EL DISPENSADOR: 76 está directamente relacionado con la esencia del phi en el MUNDO DE LAS IDEAS de la cultura egipcia. Define el PERFIL de aquel que disemina los pensamientos necesarios para formar cultura, para crear, para imaginar, para desarrollar, para transformar y dar sentido a las FUENTES.
misterios egipcios: el dispensador
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Veera Hiranandani’s previous novel, The Whole Story of Half a Girl, had another teen protagonist, Sonia Nadhamuni, who was half-Indian and half Jewish-American. It was also partly autobiographical.
Written by Surbhi Gupta | Updated: September 3, 2018 12:08:33 am
Nisha and Amil are packing their bags. It’s no longer safe to live in Mirpur Khas as the riots are approaching. They are no longer in India; it is Pakistan now. Slowly, the 12-year-olds come to terms with the gory details of the Partition. Their story, in which Nisha writes letters to her mother, who died at childbirth, makes up The Night Diary by New York-based author Veera Hiranandani. The author grew up with tales of her family, which hails from Mirpur Khas in Sindh. Curiousity made her read more and she wondered why it was never taught at her school in the US. As a writer, she decided to shape a story for young adults. “I didn’t want the history to be lost. Perhaps, families could read it together and get an opening for discussion,” she says. An interest in epistolary stories led her to write it as a diary. “I knew that Nisha was extremely shy, and felt excited by the idea of the reader getting to know a very intimate side of her through the diary that no one else in her life would see. At times, I decided to create more expansive scenes than a 12-year old might write in a real diary, but I hoped that readers would want to take a leap for the sake of the story,” she says. In the story, brother and sister have an mixed-faith identity, as their mother was Muslim.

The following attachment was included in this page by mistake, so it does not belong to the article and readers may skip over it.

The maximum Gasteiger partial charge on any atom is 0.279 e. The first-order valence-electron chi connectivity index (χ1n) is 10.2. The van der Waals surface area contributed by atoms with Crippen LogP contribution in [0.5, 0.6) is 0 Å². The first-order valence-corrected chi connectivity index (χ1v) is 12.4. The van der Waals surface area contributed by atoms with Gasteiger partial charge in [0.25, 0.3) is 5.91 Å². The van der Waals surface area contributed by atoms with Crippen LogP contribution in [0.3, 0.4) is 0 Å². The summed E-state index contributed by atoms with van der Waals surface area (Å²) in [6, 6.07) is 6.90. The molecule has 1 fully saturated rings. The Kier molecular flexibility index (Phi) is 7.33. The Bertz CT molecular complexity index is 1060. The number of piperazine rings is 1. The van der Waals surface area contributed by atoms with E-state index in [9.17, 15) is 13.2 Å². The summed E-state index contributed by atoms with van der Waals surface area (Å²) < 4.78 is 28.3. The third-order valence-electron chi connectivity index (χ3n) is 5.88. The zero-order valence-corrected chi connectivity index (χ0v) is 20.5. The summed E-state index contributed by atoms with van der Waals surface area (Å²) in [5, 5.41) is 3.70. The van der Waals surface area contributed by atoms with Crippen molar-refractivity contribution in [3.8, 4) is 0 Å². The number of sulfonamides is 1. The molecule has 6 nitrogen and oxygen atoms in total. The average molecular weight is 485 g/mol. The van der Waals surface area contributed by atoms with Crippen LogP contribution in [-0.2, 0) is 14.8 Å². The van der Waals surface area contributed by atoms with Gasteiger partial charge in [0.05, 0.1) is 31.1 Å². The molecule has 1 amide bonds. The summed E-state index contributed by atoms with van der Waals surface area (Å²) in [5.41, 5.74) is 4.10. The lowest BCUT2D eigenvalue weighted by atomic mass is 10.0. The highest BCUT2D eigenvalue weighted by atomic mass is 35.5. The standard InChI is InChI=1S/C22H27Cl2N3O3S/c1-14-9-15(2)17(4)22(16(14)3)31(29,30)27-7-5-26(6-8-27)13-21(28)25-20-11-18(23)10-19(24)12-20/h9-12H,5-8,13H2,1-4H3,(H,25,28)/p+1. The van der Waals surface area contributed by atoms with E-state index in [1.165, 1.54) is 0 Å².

Hiranandani’s previous novel, The Whole Story of Half a Girl, had another teen protagonist, Sonia Nadhamuni, who was half-Indian and half Jewish-American. It was also partly autobiographical. “Sometimes, I never felt ‘enough’. I wasn’t Indian enough or American enough or Jewish enough or Hindu enough. I think my identity is part of what made me want to be a writer. It’s always been a way for me to sort out my feelings, starting from the journals I wrote when I was young, to the books I write now,” says Hiranandani. Her first stint in writing was the series Phoebe G Green, a reaction to the US food culture.
She is working on a novel inspired by her parents’ marriage, about a Jewish girl in Connecticut in the ’60s whose older sister elopes with an Indian man studying in the US. “I’m also playing around with a follow-up to The Night Diary,” she says.